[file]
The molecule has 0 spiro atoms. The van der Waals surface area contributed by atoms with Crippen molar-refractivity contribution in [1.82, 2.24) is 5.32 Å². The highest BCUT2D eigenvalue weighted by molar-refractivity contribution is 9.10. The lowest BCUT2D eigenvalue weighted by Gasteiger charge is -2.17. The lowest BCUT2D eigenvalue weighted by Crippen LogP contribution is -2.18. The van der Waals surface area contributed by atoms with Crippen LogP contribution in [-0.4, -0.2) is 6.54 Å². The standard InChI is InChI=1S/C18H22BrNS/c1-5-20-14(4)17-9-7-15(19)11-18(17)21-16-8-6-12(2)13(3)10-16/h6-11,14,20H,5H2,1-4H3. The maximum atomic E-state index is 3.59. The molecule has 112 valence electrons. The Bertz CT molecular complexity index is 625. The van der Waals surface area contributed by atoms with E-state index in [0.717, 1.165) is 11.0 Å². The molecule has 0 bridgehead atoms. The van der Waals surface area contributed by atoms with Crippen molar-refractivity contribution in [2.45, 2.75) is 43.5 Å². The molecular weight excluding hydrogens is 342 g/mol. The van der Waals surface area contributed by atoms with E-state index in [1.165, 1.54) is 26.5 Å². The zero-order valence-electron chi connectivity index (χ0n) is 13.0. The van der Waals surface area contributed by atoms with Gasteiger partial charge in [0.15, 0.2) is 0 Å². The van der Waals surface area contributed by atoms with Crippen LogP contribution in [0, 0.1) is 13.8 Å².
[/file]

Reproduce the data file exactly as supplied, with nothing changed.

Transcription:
The molecule has 0 spiro atoms. The van der Waals surface area contributed by atoms with Crippen molar-refractivity contribution in [1.82, 2.24) is 5.32 Å². The highest BCUT2D eigenvalue weighted by molar-refractivity contribution is 9.10. The lowest BCUT2D eigenvalue weighted by Gasteiger charge is -2.17. The lowest BCUT2D eigenvalue weighted by Crippen LogP contribution is -2.18. The van der Waals surface area contributed by atoms with Crippen LogP contribution in [-0.4, -0.2) is 6.54 Å². The standard InChI is InChI=1S/C18H22BrNS/c1-5-20-14(4)17-9-7-15(19)11-18(17)21-16-8-6-12(2)13(3)10-16/h6-11,14,20H,5H2,1-4H3. The maximum atomic E-state index is 3.59. The molecule has 112 valence electrons. The Bertz CT molecular complexity index is 625. The van der Waals surface area contributed by atoms with E-state index in [0.717, 1.165) is 11.0 Å². The molecule has 0 bridgehead atoms. The van der Waals surface area contributed by atoms with Crippen molar-refractivity contribution in [2.45, 2.75) is 43.5 Å². The molecular weight excluding hydrogens is 342 g/mol. The van der Waals surface area contributed by atoms with E-state index in [1.165, 1.54) is 26.5 Å². The zero-order valence-electron chi connectivity index (χ0n) is 13.0. The van der Waals surface area contributed by atoms with Gasteiger partial charge in [0.15, 0.2) is 0 Å². The van der Waals surface area contributed by atoms with Crippen LogP contribution in [0, 0.1) is 13.8 Å².